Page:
Violence in Afghanistan "It Will Be A Bloody Summer"

A springtime struggle for power between coalition forces and the Taliban has led to Afghanistan's bloodiest week in five years. US officials predict more violence this summer as NATO prepares to secure the troubled south.

A British soldier on night patrol in Helmand province in southern Afghanistan.

A British soldier on night patrol in Helmand province in southern Afghanistan.

Afghanistan, since 2001 when the Islamist Taliban regime was ousted, has never been a model of peace and tranquillity. But violence, suddenly, is on the rise this spring. The last seven days have seen the worst fighting in Afghanistan in five years.

The Helmand and Kandahar provinces, both located in south Afghanistan, have been particularly hard hit by a springtime insurgency as NATO troops prepare to replace American soldiers in the region this summer. On Tuesday, Taliban fighters ambushed a patrol in the southern Afghanistan mountains killing three Afghan policemen and leaving 12 militants dead. Three health workers were also killed by a roadside bomb not far from Kabul on Tuesday, the latest in a series of attacks on health workers this spring.

Tuesday's violence comes a day after US forces say they killed up to 80 Taliban fighters in an air strike on a village in Kandahar early Monday morning. Locals say dozens of civilians were also killed.

US Air Force A-10 Warthogs bore down on the village of Azizi, in the Kandahar province, to flush out militants who were hiding in mud-brick houses and an Islamic school on Monday. They "bombed the madrassa and some of the Taliban ran from there into people's homes," a villager named Haji Ikhlaf, 40, told the Associated Press. "Then, those homes were bombed … I saw 35 to 40 dead Taliban and around 50 dead or wounded civilians."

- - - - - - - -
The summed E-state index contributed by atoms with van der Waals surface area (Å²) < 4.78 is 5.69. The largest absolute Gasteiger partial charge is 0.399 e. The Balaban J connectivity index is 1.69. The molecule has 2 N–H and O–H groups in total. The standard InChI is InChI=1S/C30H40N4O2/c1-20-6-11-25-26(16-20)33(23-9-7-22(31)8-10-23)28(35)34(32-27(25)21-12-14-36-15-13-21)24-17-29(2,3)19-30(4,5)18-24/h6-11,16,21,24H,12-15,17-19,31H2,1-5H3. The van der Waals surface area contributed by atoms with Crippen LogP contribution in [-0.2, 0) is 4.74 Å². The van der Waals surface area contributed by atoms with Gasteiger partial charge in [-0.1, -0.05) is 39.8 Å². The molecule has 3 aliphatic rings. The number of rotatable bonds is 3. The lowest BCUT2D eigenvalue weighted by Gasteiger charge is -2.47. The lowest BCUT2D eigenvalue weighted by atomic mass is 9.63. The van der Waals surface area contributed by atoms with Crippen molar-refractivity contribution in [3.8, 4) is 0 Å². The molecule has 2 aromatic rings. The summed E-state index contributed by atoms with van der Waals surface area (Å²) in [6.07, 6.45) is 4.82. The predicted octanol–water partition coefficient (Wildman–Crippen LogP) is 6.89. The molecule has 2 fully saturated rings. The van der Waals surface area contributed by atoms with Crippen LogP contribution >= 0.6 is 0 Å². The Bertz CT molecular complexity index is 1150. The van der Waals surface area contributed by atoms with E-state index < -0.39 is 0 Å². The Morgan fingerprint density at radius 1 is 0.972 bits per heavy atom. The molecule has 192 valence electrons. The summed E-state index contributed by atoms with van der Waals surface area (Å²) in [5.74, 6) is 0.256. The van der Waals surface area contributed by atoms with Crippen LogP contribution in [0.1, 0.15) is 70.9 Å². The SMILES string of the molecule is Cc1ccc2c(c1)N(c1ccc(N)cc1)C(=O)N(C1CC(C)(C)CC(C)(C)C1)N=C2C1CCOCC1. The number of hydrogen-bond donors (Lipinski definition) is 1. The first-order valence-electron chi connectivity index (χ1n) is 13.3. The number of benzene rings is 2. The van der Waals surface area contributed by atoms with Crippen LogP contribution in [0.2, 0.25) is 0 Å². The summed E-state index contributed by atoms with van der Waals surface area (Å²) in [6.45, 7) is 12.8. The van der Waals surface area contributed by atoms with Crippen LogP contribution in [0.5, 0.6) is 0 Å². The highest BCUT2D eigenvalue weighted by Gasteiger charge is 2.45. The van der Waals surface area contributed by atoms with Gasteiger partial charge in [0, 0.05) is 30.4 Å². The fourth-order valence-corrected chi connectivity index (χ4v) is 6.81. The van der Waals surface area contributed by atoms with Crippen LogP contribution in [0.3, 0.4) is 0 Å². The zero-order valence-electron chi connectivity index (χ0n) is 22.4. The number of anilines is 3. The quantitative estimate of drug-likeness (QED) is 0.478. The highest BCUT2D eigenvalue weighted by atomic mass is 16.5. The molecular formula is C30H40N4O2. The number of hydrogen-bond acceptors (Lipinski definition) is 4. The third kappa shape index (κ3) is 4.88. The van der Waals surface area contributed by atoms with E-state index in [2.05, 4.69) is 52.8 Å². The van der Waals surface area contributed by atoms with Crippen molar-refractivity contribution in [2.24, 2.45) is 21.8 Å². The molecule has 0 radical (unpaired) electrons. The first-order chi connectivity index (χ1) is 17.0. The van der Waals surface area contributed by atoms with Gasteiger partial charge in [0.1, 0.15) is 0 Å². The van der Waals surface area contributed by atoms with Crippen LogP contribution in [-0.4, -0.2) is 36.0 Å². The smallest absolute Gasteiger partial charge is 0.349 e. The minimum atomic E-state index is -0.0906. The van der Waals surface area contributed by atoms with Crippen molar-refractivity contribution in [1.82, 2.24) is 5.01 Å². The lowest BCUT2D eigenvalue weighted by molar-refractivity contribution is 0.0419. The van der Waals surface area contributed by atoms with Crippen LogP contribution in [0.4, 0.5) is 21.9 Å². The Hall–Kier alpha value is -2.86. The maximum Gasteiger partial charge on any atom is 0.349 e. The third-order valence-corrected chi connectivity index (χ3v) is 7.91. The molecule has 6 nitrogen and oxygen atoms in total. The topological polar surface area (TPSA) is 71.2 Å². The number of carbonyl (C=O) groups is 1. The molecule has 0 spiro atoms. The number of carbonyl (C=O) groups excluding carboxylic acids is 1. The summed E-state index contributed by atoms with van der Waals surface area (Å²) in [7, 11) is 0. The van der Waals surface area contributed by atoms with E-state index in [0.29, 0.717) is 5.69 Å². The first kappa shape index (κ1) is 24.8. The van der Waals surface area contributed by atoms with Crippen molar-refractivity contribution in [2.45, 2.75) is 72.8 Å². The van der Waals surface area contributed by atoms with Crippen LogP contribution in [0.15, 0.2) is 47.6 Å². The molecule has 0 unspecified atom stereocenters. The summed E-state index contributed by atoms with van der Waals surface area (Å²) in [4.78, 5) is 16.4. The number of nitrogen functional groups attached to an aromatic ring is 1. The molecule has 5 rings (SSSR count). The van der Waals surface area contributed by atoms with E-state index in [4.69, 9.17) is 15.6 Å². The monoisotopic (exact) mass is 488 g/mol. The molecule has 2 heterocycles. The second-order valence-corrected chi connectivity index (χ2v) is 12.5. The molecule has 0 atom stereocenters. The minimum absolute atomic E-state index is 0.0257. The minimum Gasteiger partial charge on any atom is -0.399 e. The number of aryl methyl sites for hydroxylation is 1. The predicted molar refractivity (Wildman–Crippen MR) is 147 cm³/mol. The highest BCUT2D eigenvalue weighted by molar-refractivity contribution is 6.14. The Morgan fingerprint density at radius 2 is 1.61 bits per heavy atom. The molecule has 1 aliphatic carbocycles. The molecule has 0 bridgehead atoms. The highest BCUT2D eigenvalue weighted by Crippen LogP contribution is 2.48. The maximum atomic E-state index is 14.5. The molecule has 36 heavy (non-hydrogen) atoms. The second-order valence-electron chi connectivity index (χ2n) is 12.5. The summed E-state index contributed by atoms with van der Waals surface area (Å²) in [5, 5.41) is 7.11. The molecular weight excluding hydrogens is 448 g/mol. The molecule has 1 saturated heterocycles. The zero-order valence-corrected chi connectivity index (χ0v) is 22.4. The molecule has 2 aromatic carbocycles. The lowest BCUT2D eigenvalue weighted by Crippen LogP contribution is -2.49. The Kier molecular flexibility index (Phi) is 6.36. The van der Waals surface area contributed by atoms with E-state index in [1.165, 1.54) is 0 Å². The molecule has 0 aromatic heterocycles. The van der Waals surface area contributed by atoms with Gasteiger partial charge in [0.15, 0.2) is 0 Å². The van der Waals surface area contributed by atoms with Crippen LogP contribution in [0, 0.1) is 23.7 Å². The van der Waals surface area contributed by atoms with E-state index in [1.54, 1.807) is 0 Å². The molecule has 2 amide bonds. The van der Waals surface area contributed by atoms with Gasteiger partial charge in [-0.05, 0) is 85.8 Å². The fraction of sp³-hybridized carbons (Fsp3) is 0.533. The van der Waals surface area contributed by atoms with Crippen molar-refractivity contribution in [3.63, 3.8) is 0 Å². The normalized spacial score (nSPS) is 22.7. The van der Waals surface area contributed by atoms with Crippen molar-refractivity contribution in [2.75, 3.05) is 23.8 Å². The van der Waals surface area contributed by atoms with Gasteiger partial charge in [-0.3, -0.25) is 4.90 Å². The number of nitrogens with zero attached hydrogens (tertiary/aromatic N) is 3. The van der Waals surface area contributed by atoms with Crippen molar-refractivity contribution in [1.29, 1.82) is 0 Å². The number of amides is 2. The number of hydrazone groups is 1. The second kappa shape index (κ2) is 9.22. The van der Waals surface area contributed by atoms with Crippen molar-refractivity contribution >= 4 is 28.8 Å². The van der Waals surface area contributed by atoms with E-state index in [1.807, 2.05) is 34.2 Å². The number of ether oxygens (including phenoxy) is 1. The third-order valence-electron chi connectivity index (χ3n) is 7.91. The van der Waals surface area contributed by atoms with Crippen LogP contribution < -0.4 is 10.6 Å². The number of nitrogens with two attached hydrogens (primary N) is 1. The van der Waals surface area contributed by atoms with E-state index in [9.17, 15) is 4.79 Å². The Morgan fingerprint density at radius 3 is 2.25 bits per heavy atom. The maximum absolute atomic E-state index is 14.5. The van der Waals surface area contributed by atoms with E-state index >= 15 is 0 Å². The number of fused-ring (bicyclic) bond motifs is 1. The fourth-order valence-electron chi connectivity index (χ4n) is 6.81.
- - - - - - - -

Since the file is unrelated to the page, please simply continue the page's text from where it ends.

Local government officials as well as a doctor in a Kandahar hospital, though, said the civilian death toll was closer to 17. "These sort of accidents happen during fighting, especially when the Taliban are hiding in homes," said Kandahar Governor Asadullah Khalid. "I urge people not to give shelter to the Taliban."

A statement from the Coalition Press Information Center said the Azizi strike was the third operation there in a week and "resulted in the unconfirmed deaths of possibly up to 80 Taliban members … Initial assessments have confirmed 20 Taliban killed with an unconfirmed 60 additional Taliban casualties."

US military spokesman Col. Tom Collins confirmed that the Taliban tries to hide in local houses "as a means to protect its own forces." However, he said contested reports of major civilian casualties. "We targeted a Taliban compound and we're certain we hit the right target," he said.

The new wave of violence started last Wednesday, when a group of 300-400 Taliban fighters attacked a police station in Musa Qala, a village in the southern Helmand province. A female Canadian soldier was killed around the same time in a separate offensive by Afghan and coalition forces in the Kandahar province -- a "cooperative engagement" that killed 18 Taliban fighters and rounded up 26, according to the US military.

The intensified fighting comes as no surprise to coalition forces. Every winter brings new rumors of a Taliban "re-grouping" for new maneuvers in the spring, and this time opium barons in the south have made common cause with the Islamic fighters. Still, a death toll of more than 240 makes the last week the bloodiest in Afghanistan since the Taliban's fall, and it comes just as NATO expands its peacekeeping force from 9,000 to 16,000, with the goal of taking over security responsibilities from US-led forces in the south this July.

"It will be a bloody summer," the US Ambassador to Afghanistan, Ronald Neumann, told SPIEGEL last week. "The security problem in the south will have to be solved."


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